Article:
Born as Imran Khan Niazi in a well-to-do family, Khan was the only male sibling in his family and, consequently, the apple of his mother's eye. He had a privileged - but rigorous - childhood; while he studied at the prestigious Aitchison College in Lahore, he was made to run innumerable rounds of his Zaman Park locality - sometimes with a backpack filled with rocks in order to build some muscle in his skinny body. And soon after he was done with Aitchison, young 'Immy' as he was called by friends and foes was packed off to Oxford - the start of what would soon be a roller-coaster cricket career. 

One of the most striking features of Imran Khan is the amount of paper devoted to his cricket career in England's domestic circuit. It seems to suggest that Sandford wrote these chapters keeping in mind a British audience populated by a large number of Pakistani immigrants. Every aspect of his life in England - the racial abuse hurled at him, the low match fee, his poor communication skills and his inability to get along with his British teammates due to cultural differences - is interesting but only up to a point. Simply because Imran Khan is known as a Pakistani cricket legend and not an English county cricketer.

Khan's cricket career in Pakistan was marred by frequent run-ins with the cricket board, a rebellious stint with Kerry Packer's World Series of Cricket and a career-threatening shin injury. It is the last of these aspects and Imran's handling of the injury which makes for fascinating reading. To be able to make a comeback aged 31 - and that too as a fast bowler - is testament to the man's determination. Throughout his years as a Pakistani cricketer, 'Immy' had to deal with a high-handed cricket board, an equally arrogant selection committee and a frequently rotating captaincy. But that isn't to say that Khan was a holier-than-thou figure. Sandford writes, rather dramatically, that if the cricket board was haughty, so was Imran; giving credence to speculation that Imran was a one-man cricket board himself. And his image of a lothario certainly didn't endear him to the board.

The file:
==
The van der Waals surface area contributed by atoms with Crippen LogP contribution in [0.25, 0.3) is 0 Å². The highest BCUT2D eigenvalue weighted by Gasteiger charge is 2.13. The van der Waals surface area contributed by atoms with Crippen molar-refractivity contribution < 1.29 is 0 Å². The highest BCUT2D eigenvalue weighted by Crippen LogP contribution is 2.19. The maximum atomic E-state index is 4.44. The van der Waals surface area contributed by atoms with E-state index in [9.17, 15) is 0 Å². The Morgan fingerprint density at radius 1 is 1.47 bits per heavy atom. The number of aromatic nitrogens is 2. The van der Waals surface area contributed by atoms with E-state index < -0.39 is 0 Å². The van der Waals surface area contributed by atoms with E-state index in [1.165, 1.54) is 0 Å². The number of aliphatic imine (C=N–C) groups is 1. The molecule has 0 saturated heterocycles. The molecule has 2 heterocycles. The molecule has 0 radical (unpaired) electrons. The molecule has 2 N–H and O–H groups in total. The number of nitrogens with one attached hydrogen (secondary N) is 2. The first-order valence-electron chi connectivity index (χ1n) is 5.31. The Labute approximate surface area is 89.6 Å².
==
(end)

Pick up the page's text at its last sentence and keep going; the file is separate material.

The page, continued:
To Sandford's credit, he doesn't portray Khan as someone who chased women all the time; in a lot of cases it was the women too who were smitten by his good looks. For instance, there was an incident in an English pub where a young woman plonked herself on Imran's lap so he could "explore" her. Yes, his dalliances with British socialites and girls at Oxford (including a certain Benazir Bhutto) did make him a playboy and an "international sex symbol". However, Sanford his careful not to let this aspect of Khan's overshadow the others. Instead, he timidly takes back his statement about the Bhutto-Khan affair saying the friendship was "platonic". Bhutto would later remark that Khan would make for a "valued" public servant.

And that's exactly what Khan did soon after retiring from international cricket. In 1996, he formed the political outfit Tehreek-E-Insaaf but didn't have much electoral success initially. Did this lower Khan's morale? Doubtful. Instead, Khan is said to have remarked emphatically that his party was the "fastest growing movement" in Pakistan. Going by sheer numbers, the movement is still in its infancy as the party shares just 0.8% of the parliamentary seats. But going by Khan's personality and Sandford's slightly naive assessment, the 'Lion of Lahore' will get the country's top job one day. What the writer forgets is that it's one thing to be a cult figure, support a lawyers' agitation, make grandiose statements on television but quite another to translate all of these into votes. Yes, Khan remains a glimmer of hope for an otherwise failed democracy but it'll take a while before he can make a significant impact  in his country's polity.

So what does this exhaustive and meticulously researched biography say about Pakistan's most colorful personality? Simply put he's a complex figure who's been a victim of circumstances and, conversely, used circumstances to his advantage as well. As Sandford rightly suggests, Imran Khan has provided his deprived Pakistani citizens some hope and joy through his political and cricketing career. And as far as the biography is concerned, it may not be tautly paced but is certainly very enjoyable. Remember, its a lucknowi and North-West Frontier fare you're eating. Not a McDonald's burger!

A slightly different and edited version of this review can be read in today's Business Standard Weekend supplement 

Picture Courtesy: www.livemint.com

In Conversation with Sadanand Dhume


Author, My Friend, The Fanatic

Can a non-fanatic be friends with a fanatic?

Yes, I think so. The territory of friendship can be marked in many interesting, different ways. What happened with my friend Herry and me was that even though we had profound political disagreements, we had no problem accepting that we'd agree to disagree politically but so much of our friendship was based on shared experiences, shared travels, shared curiosity, banter, the journalistic ability to display what I call plasticity of character - the ability to get along with people because that's partly the disposition which you cultivate as a journalist. So yes, maybe in the long run you can't be the closest and firmest of friends over time, but it is not difficult in my opinion to strike up a friendship.